Does $50k remotely make any dent there? Aren't these projects tens of millions of dollars?
I got one of these for work the first day they came out. Here's how I use it:
* At the office, I use it like a traditional Windows laptop, running virtual machines and whatnot for development.
* On the train, I turn it into a tablet and read books, play games, read the newspaper and magazines. There's a great PDF reader and a Kindle app. Also, I use it in a singing group I belong to for my sheet music.
In short, it's a laptop plus an iPad.
Also, I've had zero problems with smudging on the screen. I've had the device for over a month and have never cleaned the screen. Maybe I'm just super clean? I keep it in a soft case made for a Mac Air, so maybe sliding it in and out of that case cleans it off.
That and the "turbo" button. Anyone miss that?
My opinion is this is largely a consequence of how the Maximize functionality works / has worked.
The ability to half-screen maximize by dragging a window to the left or right side of the screen helps quite a bit -- this is in Windows 7 and newer builds of Ubuntu (IIRC).
My typical reason for wanting a second monitor is the ability to maximize documentation/help stuff on one monitor while the other is reserved for the code itself. I find I work much slower on, for example, a laptop where I constantly have to switch back and forth between different windows to get at what I want.
Exactly. People seem to forget that in order for data to become useful, the user has to decrypt it at some point. That involves providing the key, and that's when a clever rootkit will spring into action.
I'm not sure why one would view this as surprising -- given our own Solar System it seems like a highly likely outcome.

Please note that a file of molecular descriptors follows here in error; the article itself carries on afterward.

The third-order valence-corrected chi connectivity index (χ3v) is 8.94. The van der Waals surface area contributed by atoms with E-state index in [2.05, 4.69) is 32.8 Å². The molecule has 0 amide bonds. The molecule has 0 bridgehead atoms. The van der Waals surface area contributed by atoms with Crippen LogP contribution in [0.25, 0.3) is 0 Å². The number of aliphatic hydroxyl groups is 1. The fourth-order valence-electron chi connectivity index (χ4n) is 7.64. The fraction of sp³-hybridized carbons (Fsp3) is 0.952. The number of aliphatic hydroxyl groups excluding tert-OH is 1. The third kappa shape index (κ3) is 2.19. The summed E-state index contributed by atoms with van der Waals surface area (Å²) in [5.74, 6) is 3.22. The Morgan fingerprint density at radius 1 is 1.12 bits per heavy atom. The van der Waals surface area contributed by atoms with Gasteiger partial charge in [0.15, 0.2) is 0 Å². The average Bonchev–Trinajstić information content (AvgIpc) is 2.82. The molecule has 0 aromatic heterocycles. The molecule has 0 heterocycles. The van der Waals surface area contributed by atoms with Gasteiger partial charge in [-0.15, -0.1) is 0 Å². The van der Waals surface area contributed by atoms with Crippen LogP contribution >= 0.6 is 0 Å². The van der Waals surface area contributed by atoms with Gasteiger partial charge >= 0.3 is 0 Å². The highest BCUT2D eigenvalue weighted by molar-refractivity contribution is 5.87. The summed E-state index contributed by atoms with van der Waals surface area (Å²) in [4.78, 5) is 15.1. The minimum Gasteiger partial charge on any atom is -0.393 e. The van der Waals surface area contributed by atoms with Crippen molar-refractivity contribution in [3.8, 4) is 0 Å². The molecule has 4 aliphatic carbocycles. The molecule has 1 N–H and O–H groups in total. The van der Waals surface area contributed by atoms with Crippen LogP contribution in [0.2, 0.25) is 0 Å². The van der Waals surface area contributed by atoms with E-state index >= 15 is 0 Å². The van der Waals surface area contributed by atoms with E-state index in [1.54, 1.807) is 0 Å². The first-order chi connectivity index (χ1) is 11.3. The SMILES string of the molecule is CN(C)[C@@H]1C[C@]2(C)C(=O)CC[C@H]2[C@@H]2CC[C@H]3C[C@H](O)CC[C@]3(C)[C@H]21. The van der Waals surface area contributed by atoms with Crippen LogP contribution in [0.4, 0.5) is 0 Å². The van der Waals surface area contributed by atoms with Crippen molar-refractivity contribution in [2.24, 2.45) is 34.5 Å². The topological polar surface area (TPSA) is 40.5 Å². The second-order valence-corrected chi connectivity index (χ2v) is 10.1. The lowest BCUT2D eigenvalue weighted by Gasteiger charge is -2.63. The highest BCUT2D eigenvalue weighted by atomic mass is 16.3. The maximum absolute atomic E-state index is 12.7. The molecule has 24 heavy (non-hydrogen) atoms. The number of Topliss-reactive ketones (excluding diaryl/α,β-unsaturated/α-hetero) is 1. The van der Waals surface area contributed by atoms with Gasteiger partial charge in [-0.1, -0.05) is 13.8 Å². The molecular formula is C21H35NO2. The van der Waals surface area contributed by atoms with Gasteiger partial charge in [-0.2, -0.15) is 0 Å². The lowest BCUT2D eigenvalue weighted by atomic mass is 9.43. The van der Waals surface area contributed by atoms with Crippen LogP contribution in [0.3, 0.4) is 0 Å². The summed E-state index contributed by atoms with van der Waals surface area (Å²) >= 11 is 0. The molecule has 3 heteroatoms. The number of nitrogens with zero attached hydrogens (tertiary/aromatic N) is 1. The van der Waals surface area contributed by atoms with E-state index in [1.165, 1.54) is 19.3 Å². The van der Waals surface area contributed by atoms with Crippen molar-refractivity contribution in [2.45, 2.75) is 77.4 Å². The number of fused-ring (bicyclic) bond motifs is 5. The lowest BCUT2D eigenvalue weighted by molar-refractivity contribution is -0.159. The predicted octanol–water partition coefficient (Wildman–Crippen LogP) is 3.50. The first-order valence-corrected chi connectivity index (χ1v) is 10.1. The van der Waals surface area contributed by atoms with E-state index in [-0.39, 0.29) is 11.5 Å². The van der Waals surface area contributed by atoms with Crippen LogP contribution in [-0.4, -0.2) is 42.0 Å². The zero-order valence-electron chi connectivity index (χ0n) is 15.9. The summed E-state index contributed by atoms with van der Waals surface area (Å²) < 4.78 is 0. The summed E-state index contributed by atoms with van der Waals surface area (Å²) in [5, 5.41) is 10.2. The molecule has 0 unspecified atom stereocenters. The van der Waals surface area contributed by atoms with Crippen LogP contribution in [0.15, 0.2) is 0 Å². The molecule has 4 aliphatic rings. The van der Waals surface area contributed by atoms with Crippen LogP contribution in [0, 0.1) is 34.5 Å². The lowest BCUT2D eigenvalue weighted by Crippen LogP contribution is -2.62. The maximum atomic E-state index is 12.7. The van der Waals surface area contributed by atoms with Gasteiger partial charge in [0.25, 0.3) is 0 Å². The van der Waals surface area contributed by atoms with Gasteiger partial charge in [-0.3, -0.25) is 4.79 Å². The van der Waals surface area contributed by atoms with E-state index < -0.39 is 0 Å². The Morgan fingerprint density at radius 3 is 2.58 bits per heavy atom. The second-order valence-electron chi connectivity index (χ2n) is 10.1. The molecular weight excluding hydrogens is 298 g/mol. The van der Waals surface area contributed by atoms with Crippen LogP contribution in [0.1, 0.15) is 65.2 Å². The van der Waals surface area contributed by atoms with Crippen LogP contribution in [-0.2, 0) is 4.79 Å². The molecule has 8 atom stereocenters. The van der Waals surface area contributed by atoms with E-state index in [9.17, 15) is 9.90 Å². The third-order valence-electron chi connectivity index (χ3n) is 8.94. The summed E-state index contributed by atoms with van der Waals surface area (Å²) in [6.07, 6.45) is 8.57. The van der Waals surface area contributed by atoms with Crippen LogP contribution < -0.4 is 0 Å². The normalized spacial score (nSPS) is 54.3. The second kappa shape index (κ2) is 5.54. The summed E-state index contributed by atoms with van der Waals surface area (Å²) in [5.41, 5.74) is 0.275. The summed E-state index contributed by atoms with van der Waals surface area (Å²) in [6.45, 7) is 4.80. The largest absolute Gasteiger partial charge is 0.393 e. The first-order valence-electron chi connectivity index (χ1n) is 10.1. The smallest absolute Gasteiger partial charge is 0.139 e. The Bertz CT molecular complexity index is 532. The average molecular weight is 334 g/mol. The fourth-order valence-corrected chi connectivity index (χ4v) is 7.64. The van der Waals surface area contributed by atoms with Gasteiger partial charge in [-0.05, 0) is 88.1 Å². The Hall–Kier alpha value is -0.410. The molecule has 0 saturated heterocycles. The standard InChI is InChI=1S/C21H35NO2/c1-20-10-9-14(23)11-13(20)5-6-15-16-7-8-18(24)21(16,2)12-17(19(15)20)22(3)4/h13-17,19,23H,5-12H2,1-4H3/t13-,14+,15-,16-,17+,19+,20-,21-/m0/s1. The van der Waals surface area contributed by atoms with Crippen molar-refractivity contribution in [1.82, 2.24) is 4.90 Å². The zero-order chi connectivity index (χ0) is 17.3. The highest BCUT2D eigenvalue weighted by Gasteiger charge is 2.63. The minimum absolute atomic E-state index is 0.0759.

That being said, it's great the the resolution has reached the levels where features like this can be distinguished for such faint objects.
I believe they have a way to change your master password. So, what they'd likely do is decrypt the various keychain files using your old password (which you'd have to enter to change it), and then they re-encrypt with the new password.
Generally, passwords are pretty weak unless you follow specific protocols in how you set them up (passphrases, unusual chars, misspellings). I'd rather they used a public-private keypair, but then that would be cumbersome for users.
There was an open-source project called SAProxy at one point which would put SpamAssassin on your desktop. Not sure what happened to it. It was integrated into a great email client I used to use called Bloomba.
Doesn't Xbox lose money still?
I just can't take these products seriously. Instead of this niche marketing, microsoft needs to focus on something with broad appeal. There's a reason iPhone beat them in that space, and this is exactly it.
Sure, but people have been speculating about the iPad for at least a year and a half.
Obviously competitors have realized that it's worth it to come out with clone or me-too products much faster than they did in the past with the iPhone. This suggests to me that they'll be at least somewhat more successful than before in taking market share from apple.